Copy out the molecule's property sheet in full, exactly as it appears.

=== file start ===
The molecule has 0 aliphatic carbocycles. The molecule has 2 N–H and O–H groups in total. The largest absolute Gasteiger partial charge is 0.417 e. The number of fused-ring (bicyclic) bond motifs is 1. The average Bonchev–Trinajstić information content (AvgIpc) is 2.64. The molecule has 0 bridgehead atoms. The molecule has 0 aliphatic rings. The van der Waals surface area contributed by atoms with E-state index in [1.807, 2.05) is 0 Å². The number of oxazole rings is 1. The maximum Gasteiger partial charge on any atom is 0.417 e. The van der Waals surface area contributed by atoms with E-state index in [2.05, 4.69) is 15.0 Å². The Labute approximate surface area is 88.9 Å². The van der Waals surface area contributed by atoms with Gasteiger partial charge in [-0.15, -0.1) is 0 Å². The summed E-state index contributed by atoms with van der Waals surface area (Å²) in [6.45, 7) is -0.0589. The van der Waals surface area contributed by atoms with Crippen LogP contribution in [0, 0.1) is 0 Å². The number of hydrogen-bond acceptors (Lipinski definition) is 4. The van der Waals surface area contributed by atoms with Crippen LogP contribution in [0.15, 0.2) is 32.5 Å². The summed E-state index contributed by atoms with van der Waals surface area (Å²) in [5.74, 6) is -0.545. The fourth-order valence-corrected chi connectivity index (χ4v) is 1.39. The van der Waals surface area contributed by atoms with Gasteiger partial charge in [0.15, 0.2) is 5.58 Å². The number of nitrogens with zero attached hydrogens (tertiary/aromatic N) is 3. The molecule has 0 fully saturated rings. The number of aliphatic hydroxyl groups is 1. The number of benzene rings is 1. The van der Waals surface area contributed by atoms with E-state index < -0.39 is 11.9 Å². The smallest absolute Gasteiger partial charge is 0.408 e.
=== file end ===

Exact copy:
The molecule has 0 aliphatic carbocycles. The molecule has 2 N–H and O–H groups in total. The largest absolute Gasteiger partial charge is 0.417 e. The number of fused-ring (bicyclic) bond motifs is 1. The average Bonchev–Trinajstić information content (AvgIpc) is 2.64. The molecule has 0 bridgehead atoms. The molecule has 0 aliphatic rings. The van der Waals surface area contributed by atoms with E-state index in [1.807, 2.05) is 0 Å². The number of oxazole rings is 1. The maximum Gasteiger partial charge on any atom is 0.417 e. The van der Waals surface area contributed by atoms with E-state index in [2.05, 4.69) is 15.0 Å². The Labute approximate surface area is 88.9 Å². The van der Waals surface area contributed by atoms with Gasteiger partial charge in [-0.15, -0.1) is 0 Å². The summed E-state index contributed by atoms with van der Waals surface area (Å²) in [6.45, 7) is -0.0589. The van der Waals surface area contributed by atoms with Crippen LogP contribution in [0, 0.1) is 0 Å². The number of hydrogen-bond acceptors (Lipinski definition) is 4. The van der Waals surface area contributed by atoms with Crippen LogP contribution in [0.15, 0.2) is 32.5 Å². The summed E-state index contributed by atoms with van der Waals surface area (Å²) in [5.74, 6) is -0.545. The fourth-order valence-corrected chi connectivity index (χ4v) is 1.39. The van der Waals surface area contributed by atoms with Gasteiger partial charge in [0.15, 0.2) is 5.58 Å². The number of nitrogens with zero attached hydrogens (tertiary/aromatic N) is 3. The molecule has 0 fully saturated rings. The number of aliphatic hydroxyl groups is 1. The number of benzene rings is 1. The van der Waals surface area contributed by atoms with E-state index < -0.39 is 11.9 Å². The smallest absolute Gasteiger partial charge is 0.408 e.